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Julianne Moore
Film Journeys

Julianne Moore

September 25, 2018

Today we will be taking a hand-picked highlights tour through the prolific career of American actress, and Academy Award winner Julianne Moore.

This week sees a the UK theatrical rerelease of the 1998 classic THE BIG LEBOWSKI, directed by the Coen brothers and starring Julianne Moore, Jeff Bridges and John Goodman, to name a few. This years sees the 20th anniversary of the film, hence it’s rerelease. Julianne Moore plays Maude Lebowski, a strong independent woman with a passion for art. The film itself has become something of a classic with what started as a cult following, but later gained much wider attention on home release.

Julianne is well-known for playing emotionally troubled characters – as we’ll see today.

Julianne Moore in THE HOURS (2002) © Paramount Pictures

Julianne Moore in THE HOURS (2002) © Paramount Pictures


In 1951, Laura Brown, a pregnant housewife played by Julianne Moore, is planning a party for her husband, but she can’t stop reading the novel ‘Mrs. Dalloway’. Clarissa Vaughn, (Meryl Streep), is a woman living in present times and is throwing a party for her friend who is dying of AIDS. These two stories are simultaneously linked to the work and life of Virginia Woolf, (played by Nicole Kidman), the author of Mrs. Dalloway.

Julianne plays a mother fearing her ability to be a mother again. The very pregnant Laura thinks she won’t be an adequate mother to her son and current baby on the way in a few months. Laura must make the decision to run away from it all or live miserably with her happy husband. 

It’s an emotional watch, but with superb performances from all three of the leading ladies.

Julianne Moore and Eddie Redmayne in SAVAGE GRACE (2007)

Julianne Moore and Eddie Redmayne in SAVAGE GRACE (2007)


Our second film is SAVAGE GRACE, from 2007. This is based on the true story of the charismatic but mentally unstable Barbara Daly, (played by Julianne Moore), who married above her class to Brooks Baekeland, heir to the Bakelite plastics fortune. Their only child, (played by Eddie Redmayne), is a failure in his father’s eyes, and as he matures and becomes increasingly close to his alienated mother, the seeds for tragedy are sown.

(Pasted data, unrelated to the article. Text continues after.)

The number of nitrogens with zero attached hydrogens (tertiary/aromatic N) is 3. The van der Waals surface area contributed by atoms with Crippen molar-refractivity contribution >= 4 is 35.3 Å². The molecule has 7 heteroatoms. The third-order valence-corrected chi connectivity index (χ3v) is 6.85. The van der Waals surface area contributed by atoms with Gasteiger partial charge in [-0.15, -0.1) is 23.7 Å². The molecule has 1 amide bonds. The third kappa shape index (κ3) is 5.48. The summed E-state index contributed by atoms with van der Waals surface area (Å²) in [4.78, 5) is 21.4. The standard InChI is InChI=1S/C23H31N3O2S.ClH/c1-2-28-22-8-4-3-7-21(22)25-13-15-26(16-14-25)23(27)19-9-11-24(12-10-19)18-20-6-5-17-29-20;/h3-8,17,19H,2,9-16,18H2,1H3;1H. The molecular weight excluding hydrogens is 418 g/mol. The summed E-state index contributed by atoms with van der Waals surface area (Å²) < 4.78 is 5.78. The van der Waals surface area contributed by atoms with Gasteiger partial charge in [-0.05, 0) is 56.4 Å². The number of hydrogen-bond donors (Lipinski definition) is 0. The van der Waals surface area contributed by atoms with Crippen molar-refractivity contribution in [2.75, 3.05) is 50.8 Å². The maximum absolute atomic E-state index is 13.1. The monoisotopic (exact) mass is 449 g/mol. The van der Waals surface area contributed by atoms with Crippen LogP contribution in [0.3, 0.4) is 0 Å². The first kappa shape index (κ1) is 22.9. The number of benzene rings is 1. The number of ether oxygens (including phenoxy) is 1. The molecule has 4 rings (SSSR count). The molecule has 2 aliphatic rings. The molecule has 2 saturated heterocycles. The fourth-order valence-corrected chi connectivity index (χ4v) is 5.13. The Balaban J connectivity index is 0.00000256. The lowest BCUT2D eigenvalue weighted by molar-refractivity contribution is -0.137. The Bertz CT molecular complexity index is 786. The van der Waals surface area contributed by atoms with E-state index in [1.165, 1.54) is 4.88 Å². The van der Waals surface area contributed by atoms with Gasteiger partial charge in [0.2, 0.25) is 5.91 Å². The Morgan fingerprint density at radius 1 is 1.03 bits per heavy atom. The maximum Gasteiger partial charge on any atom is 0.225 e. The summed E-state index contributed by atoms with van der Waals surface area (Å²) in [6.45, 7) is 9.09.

Redmayne plays the son, Antony, with an intensity he often displays in his work; and it’s a complex role he’s got on his hands here. But it’s the performance from Julianne that is a stand-out and well worth checking out.

For the sake of clarity, given the incestuous storyline for Julianne and Eddie, this is definitely not a family film!

Julianne Moore in HANNIBAL (2001) © Universal Pictures

Julianne Moore in HANNIBAL (2001) © Universal Pictures


For our final film today, I’ve chosen something that most familiar with Moore’s work might shy away from; however I think it’s not only a good route into her work, but it’s also an underrated film; it’s HANNIBAL from 2001.

We all know that Anthony Hopkins played Hannibal Lecter, the cannibalistic serial-killer in a number of films, including SILENCE OF THE LAMBS and RED DRAGON. It’s a role he plays well, although he’s distanced himself from the violence of the movies at times. In this film, however, the most interesting performance comes from Julianne Moore, taking over from Jodie Foster as the FBI agent Clarice Starling; the young agent whom Lecter helped with her first big case in the previous film.

It wasn’t all doom and gloom on the set though, as Julianne explained during a later interview that Anthony Hopkins taught her young son how do make the Hannibal Lecter ‘noise’.

Whilst many were disappointed with this film, I think Moore’s understated study of a person struggling with huge inner demons is a fine performance and one well worth seeking out to watch.


Still Alice

The Kids Are Alright

Boogie Nights

Kingsman: The Golden Circle

The Hunger Games series

Crazy Stupid Love



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